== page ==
MANILA, Philippines – The Philippines on Friday, August 8, said its proposed moratorium on provocative actions in the South China Sea will not stop it from upgrading its airstrip on the Spratly Islands in the disputed waters.
In a media briefing, Philippine Department of Foreign Affairs (DFA) spokesman Charles Jose explained that upgrading the airstrip on Pag-asa Island, found in the Spratlys, will not disrupt the status quo in the South China Sea. (READ: Hitches in repair of PH airfield in Spratlys)
He said this means the upgrade will not violate paragraph 5 of the 2002 Declaration on the Conduct of Parties (DOC) in the South China Sea – the basis of the moratorium sought by the Philippines.
The DOC states under paragraph 5 that the parties “undertake to exercise self-restraint in the conduct of activities that would complicate and escalate disputes,” and will refrain from inhabiting “presently uninhabited islands, reefs, shoals, cays, and other features.”
When asked if the Philippines will drop the upgrade because of the moratorium, Jose told reporters, “We have been occupying Pag-asa before the 2002 DOC, so any improvements there should not be a violation of the DOC.”
“Ever since we signed the 2002 DOC, I think the Philippines has been faithful. We have not taken any unilateral action to violate the DOC,” he said, as the Philippines has filed diplomatic protests against China for violating the DOC.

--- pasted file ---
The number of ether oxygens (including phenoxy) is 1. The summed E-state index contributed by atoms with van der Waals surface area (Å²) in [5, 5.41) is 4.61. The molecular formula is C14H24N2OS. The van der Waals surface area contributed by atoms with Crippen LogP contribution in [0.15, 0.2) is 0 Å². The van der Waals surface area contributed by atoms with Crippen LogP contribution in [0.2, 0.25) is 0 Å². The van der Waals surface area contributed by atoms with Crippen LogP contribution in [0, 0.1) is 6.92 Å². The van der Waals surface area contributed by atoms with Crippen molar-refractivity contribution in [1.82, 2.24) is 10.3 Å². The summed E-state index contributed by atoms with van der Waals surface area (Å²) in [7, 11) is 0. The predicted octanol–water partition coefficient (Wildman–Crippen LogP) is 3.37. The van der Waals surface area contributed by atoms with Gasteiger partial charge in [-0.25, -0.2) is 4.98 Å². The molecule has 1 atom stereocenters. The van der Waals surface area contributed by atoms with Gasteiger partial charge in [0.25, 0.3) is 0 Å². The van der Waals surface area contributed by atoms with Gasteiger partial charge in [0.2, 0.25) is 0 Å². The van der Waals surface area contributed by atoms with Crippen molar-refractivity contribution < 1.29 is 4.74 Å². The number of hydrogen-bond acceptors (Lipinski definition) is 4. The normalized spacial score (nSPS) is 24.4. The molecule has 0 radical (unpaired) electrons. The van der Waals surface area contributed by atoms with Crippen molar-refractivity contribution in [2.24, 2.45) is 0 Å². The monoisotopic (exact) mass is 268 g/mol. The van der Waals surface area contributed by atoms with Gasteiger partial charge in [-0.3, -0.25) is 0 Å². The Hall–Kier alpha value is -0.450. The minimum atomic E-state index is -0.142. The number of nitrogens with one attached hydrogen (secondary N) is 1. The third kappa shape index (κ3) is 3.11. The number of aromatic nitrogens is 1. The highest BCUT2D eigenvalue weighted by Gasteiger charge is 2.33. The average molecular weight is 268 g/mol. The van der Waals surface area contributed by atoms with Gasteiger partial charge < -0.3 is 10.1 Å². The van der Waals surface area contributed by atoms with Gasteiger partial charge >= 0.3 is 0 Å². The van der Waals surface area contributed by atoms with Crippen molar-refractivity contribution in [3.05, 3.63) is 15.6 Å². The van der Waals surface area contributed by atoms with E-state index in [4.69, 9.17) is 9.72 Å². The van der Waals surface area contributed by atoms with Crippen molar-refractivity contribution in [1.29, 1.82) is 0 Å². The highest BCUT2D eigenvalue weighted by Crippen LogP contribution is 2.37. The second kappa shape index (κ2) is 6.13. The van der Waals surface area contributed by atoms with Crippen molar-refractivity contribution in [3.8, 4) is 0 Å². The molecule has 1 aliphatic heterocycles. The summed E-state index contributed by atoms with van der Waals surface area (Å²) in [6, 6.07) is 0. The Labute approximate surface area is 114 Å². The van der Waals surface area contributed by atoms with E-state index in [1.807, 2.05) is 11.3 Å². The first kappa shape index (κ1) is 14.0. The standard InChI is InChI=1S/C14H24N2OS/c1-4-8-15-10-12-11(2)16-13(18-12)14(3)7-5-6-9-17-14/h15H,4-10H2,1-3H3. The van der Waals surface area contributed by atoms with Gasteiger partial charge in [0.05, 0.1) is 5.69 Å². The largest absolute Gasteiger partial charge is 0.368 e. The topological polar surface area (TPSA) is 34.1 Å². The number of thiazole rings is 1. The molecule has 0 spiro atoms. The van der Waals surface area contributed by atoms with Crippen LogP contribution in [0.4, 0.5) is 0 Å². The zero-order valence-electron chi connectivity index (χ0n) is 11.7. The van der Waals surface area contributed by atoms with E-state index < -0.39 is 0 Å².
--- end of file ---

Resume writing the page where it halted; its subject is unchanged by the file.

The moratorium is part of the Philippines' proposed triple action plan (TAP), a set of strategies to ensure peace in the South China Sea. (READ: PH to ASEAN: Curb 'specific' moves in South China Sea)
China the 'object' of moratorium
The Philippines said it will propose the TAP in the Association of Southeast Asian Nations (ASEAN) Ministerial Meeting in Myanmar from Friday to Sunday, August 10. (READ: Sea row looms as Southeast Asia talks begin)
China, however, rejected this, with a Chinese official quoted by Reuters as saying China “can build what it wants in the South China Sea.” The Asian giant said the Philippines is also defeating the moratorium's purpose by planning to upgrade its Spratlys airstrip.
Photo courtesy of DFA
On Thursday, August 7, maritime law expert Jay Batongbacal told Rappler the TAP will not work without China's consent.
He said China, after all, is the “object” of the moratorium proposed by the Philippines.
The Philippines crafted the TAP after China started building artificial islands in the South China Sea, which allegedly changes the status quo in the disputed waters.
'Shared concern' to 'convince China'
Despite China's objection to the TAP, Jose said the Philippines remains optimistic about it.
For one, it “would be able to address the issue” of the lighthouses that China, according to Reuters, plans to build on 5 islands in the South China Sea.
Jose said the Philippines will bank on the consensus among ASEAN countries.
If China still rejects the TAP, but ASEAN countries reach a consensus to heed it, Jose explained: “At least one good thing is that we know that our concerns are being shared by other ASEAN member countries, and that they also recognize the exacerbating tension in the region, and that we should take on measures that would deescalate or manage the tension, to create the atmosphere that would lead to the eventual resolution of the disputes.”
He added, “We hope that ASEAN, if we all agree, to be able to convince China to agree to the cessation of activities that escalate tension.” – Rappler.com
Paterno R. Esmaquel II is a senior reporter leading Rappler’s coverage of religion and foreign affairs. He finished MA Journalism in Ateneo and MSc Asian Studies (Religions in Plural Societies) at RSIS, Singapore. For story ideas or feedback, email him at email@example.com.